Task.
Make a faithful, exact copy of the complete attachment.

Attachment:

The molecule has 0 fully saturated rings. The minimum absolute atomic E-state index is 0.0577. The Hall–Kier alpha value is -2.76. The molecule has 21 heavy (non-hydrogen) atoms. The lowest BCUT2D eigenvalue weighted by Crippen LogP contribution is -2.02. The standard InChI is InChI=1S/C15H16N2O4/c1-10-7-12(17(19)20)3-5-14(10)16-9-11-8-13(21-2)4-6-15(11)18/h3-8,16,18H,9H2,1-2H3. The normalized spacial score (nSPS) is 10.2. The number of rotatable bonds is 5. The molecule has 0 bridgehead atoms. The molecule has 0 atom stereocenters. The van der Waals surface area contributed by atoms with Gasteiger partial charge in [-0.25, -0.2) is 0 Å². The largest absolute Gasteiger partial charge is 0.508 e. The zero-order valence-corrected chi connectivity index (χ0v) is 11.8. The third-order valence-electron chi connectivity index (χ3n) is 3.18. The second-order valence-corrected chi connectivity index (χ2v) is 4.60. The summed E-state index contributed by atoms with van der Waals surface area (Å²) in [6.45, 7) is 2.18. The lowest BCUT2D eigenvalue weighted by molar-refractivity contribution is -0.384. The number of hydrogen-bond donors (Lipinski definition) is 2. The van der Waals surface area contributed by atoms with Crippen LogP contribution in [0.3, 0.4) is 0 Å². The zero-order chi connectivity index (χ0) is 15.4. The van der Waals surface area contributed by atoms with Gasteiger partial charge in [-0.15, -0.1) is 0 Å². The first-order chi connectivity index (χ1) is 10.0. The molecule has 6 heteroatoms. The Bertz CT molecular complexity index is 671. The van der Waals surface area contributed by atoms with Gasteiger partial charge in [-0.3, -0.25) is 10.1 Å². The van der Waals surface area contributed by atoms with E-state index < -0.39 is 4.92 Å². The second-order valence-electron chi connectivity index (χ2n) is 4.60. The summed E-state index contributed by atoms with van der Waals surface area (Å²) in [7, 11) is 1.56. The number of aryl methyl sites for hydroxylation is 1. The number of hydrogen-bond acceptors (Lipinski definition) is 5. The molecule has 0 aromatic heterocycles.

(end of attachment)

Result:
The molecule has 0 fully saturated rings. The minimum absolute atomic E-state index is 0.0577. The Hall–Kier alpha value is -2.76. The molecule has 21 heavy (non-hydrogen) atoms. The lowest BCUT2D eigenvalue weighted by Crippen LogP contribution is -2.02. The standard InChI is InChI=1S/C15H16N2O4/c1-10-7-12(17(19)20)3-5-14(10)16-9-11-8-13(21-2)4-6-15(11)18/h3-8,16,18H,9H2,1-2H3. The normalized spacial score (nSPS) is 10.2. The number of rotatable bonds is 5. The molecule has 0 bridgehead atoms. The molecule has 0 atom stereocenters. The van der Waals surface area contributed by atoms with Gasteiger partial charge in [-0.25, -0.2) is 0 Å². The largest absolute Gasteiger partial charge is 0.508 e. The zero-order valence-corrected chi connectivity index (χ0v) is 11.8. The third-order valence-electron chi connectivity index (χ3n) is 3.18. The second-order valence-corrected chi connectivity index (χ2v) is 4.60. The summed E-state index contributed by atoms with van der Waals surface area (Å²) in [6.45, 7) is 2.18. The lowest BCUT2D eigenvalue weighted by molar-refractivity contribution is -0.384. The number of hydrogen-bond donors (Lipinski definition) is 2. The van der Waals surface area contributed by atoms with Crippen LogP contribution in [0.3, 0.4) is 0 Å². The zero-order chi connectivity index (χ0) is 15.4. The van der Waals surface area contributed by atoms with Gasteiger partial charge in [-0.15, -0.1) is 0 Å². The first-order chi connectivity index (χ1) is 10.0. The molecule has 6 heteroatoms. The Bertz CT molecular complexity index is 671. The van der Waals surface area contributed by atoms with Gasteiger partial charge in [-0.3, -0.25) is 10.1 Å². The van der Waals surface area contributed by atoms with E-state index < -0.39 is 4.92 Å². The second-order valence-electron chi connectivity index (χ2n) is 4.60. The summed E-state index contributed by atoms with van der Waals surface area (Å²) in [7, 11) is 1.56. The number of aryl methyl sites for hydroxylation is 1. The number of hydrogen-bond acceptors (Lipinski definition) is 5. The molecule has 0 aromatic heterocycles.